My research into Algren led to an outline for a nonfiction book project, including, among various biographical and literary analyses, a chapter on the relationship with Simone de Beauvoir.  Eventually I wrote (and published as an essay) one chapter on Algren’s writing technique, but abandoned the rest of the project as I started work on the project that became my two Sing for Life novellas.  Algren’s relationship with Beauvoir kept bothering me, however; or more accurately, the factual accounts and analyses of Algren’s relationship with Beauvoir kept bothering me: it just didn’t add up that this relationship, which existed in a kind of long-distance way for eighteen years, would end abruptly, be explained away relatively straightforwardly, and yet Beauvoir would continue to wear the ring as a momento, and be buried, next to Sartre, her famous lover/partner, wearing the ring from this other man. Eventually I succumbed to the persistence of this nagging gap, as well as the persistent nagging of a friend who more or less demanded I write the story as a novel, and began planning a fictional imagining of eighteen years of these two peoples’ lives.

I spent a few years researching and planning the novel before I started writing the first draft, and that time allowed me to develop some rules about how to approach the fictional imagining of the factual material. I say rules; excuses might be a better term. I probably made up more rules and excuses as I went along — any author’s account of the process of writing is inevitably a mixture of half-truths, misremembered-truths and flat-out lies — but the main rules of approach were:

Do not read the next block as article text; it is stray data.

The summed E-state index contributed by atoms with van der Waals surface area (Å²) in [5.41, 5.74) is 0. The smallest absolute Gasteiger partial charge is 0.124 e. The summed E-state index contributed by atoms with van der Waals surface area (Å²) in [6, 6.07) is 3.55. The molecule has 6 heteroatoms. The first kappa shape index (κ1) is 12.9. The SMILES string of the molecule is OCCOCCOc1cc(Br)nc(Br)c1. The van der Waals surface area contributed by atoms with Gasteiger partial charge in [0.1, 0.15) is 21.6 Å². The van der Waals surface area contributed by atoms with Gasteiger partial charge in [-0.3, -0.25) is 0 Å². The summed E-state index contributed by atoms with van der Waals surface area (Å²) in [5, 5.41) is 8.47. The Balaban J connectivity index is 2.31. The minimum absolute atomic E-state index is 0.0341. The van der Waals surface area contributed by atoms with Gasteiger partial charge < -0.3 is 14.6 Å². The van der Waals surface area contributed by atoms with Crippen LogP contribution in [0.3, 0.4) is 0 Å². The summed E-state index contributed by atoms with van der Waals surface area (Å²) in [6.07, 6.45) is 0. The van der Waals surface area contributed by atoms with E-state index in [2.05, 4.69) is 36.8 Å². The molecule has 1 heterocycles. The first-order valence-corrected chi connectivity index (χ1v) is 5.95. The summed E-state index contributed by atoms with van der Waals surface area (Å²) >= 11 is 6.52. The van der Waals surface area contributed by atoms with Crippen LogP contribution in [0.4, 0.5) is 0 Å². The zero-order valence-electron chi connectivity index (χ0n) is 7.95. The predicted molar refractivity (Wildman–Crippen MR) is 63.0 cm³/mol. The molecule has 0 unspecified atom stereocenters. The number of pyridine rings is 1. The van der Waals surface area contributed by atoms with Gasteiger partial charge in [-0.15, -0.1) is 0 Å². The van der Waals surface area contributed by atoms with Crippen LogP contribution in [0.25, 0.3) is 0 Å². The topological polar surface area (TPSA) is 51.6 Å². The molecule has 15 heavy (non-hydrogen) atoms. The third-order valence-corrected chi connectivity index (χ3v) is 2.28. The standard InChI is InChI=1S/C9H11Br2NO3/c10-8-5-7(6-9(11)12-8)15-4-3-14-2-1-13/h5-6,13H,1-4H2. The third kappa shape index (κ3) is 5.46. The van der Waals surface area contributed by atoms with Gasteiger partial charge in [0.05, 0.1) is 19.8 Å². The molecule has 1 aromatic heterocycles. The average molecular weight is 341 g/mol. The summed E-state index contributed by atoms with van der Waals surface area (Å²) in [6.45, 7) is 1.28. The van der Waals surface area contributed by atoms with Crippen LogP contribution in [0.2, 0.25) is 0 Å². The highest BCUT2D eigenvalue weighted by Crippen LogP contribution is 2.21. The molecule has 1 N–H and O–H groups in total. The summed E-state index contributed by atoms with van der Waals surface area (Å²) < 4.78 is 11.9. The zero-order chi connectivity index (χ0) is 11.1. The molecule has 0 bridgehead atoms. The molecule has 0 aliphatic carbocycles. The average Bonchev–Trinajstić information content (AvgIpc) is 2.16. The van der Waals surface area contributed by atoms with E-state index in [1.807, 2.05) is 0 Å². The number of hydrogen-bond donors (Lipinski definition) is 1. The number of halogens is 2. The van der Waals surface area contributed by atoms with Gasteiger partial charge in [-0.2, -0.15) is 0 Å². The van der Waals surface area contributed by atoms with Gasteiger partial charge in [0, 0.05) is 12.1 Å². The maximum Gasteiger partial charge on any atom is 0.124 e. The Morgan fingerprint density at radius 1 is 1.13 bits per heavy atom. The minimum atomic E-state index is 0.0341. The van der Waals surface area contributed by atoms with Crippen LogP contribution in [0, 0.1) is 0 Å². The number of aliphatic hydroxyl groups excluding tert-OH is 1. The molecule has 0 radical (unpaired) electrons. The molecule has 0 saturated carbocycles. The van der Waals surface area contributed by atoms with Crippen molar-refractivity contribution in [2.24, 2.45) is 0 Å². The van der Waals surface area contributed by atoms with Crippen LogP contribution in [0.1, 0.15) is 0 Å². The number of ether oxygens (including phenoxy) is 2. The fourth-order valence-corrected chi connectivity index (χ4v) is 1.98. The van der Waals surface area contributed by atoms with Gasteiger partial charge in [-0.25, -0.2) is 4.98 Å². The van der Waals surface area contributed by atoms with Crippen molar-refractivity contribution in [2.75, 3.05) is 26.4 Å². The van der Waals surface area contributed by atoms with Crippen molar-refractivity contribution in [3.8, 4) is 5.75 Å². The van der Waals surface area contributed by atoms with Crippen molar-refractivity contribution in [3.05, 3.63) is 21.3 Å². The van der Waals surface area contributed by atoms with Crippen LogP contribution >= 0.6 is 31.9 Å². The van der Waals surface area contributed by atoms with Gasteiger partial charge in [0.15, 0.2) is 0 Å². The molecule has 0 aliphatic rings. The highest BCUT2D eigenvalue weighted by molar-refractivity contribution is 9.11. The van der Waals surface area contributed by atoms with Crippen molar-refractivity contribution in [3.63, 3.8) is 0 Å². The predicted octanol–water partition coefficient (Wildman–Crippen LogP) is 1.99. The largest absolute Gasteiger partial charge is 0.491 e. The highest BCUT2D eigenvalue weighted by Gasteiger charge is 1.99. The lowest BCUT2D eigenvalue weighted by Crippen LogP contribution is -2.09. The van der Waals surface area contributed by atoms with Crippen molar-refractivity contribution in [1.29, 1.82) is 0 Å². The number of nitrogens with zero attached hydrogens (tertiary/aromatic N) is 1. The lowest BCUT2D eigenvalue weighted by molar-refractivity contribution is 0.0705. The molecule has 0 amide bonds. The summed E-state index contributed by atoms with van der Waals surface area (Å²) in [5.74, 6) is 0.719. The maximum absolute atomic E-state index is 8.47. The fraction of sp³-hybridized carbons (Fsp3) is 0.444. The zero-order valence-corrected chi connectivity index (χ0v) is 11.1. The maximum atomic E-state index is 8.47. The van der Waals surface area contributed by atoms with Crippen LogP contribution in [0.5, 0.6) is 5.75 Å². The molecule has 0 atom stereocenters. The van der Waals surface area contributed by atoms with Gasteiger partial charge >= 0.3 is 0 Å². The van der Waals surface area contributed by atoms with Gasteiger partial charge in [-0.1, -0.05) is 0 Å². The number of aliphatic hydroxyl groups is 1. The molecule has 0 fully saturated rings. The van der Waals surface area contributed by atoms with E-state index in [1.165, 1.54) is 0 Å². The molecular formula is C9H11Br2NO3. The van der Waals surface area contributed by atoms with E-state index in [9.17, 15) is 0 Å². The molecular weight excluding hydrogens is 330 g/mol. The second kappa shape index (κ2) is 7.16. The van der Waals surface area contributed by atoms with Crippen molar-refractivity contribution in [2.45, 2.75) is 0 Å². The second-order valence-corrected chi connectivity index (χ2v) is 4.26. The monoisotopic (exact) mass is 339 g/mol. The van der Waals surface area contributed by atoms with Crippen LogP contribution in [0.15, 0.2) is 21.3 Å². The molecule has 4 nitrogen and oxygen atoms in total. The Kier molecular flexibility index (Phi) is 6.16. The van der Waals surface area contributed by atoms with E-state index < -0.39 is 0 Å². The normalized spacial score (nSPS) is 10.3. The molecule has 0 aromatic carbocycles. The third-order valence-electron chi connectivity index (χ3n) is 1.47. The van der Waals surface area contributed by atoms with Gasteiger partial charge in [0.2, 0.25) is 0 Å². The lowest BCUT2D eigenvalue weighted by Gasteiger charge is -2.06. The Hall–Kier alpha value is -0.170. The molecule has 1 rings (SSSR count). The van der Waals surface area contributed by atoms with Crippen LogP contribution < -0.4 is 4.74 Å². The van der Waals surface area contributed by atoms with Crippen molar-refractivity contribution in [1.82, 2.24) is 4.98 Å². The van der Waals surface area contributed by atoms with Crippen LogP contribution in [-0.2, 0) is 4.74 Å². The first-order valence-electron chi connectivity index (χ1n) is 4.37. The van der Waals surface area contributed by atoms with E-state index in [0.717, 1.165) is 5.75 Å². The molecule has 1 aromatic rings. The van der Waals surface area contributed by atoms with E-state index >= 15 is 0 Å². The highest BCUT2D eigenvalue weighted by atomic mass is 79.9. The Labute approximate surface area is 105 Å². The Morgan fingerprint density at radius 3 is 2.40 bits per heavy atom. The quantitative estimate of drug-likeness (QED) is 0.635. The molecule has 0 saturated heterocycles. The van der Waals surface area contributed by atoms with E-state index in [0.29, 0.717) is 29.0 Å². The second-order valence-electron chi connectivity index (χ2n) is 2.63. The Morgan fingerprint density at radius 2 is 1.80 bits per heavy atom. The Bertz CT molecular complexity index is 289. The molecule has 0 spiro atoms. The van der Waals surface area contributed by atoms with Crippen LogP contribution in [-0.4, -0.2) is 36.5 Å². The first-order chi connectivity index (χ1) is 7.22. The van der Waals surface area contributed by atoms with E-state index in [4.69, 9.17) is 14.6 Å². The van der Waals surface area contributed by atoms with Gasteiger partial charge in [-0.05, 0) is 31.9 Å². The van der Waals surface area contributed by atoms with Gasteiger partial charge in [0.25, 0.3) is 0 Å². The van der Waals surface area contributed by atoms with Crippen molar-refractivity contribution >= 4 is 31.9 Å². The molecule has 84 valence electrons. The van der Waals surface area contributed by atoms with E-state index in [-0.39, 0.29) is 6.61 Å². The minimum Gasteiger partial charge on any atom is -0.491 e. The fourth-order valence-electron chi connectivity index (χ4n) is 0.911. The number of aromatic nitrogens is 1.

1. You can’t say they were someplace they weren’t. If they were in Chicago in 1947, you can’t say they were in Paris, or Mexico or Toronto or Nepal, etc.
  2. This is a novel about people living their lives, not a novel about writers or intellectuals writing and thinking deep thoughts. In fact, the main character isn’t either of those two people, it’s the relationship.
  3. It’s not a biography. You don’t have to say everything about everything that happened in a given day, week, month, year, life.  Following this rule meant cutting thousands of words from the manuscript.

My job, then, was to take a structure based on facts I gathered from a variety of sources — they travelled here, they disagreed about that — and, using these rules or excuses as guiding principles, imagine the spaces in between those facts. In Poetics, Aristotle writes that the difference between history and poetry is that while history tells what did happen, poetry tells 'the kind of thing that could happen'.  This relatively simple statement has become a kind of mantra with ever-expanding meaning to me as I’ve worked on Noon in Paris, Eight in Chicago. On the one hand, it frees the author from facts that might otherwise become shackles: okay, they travelled to Mexico, but what could have happened while they were, and how do I imagine those possibilities into dramatic scenes?  On the other hand, Aristotle’s statement also sounds a warning: could this happen? Does what I’m imagining here fit within my understanding — or an understanding — of who Nelson Algren was, and who Simone de Beauvoir was? The warning becomes a kind of ethical tether that keeps me from straying, albeit within an understanding that is my own invention, no matter how many facts I can point back to as starting points to that imagined understanding.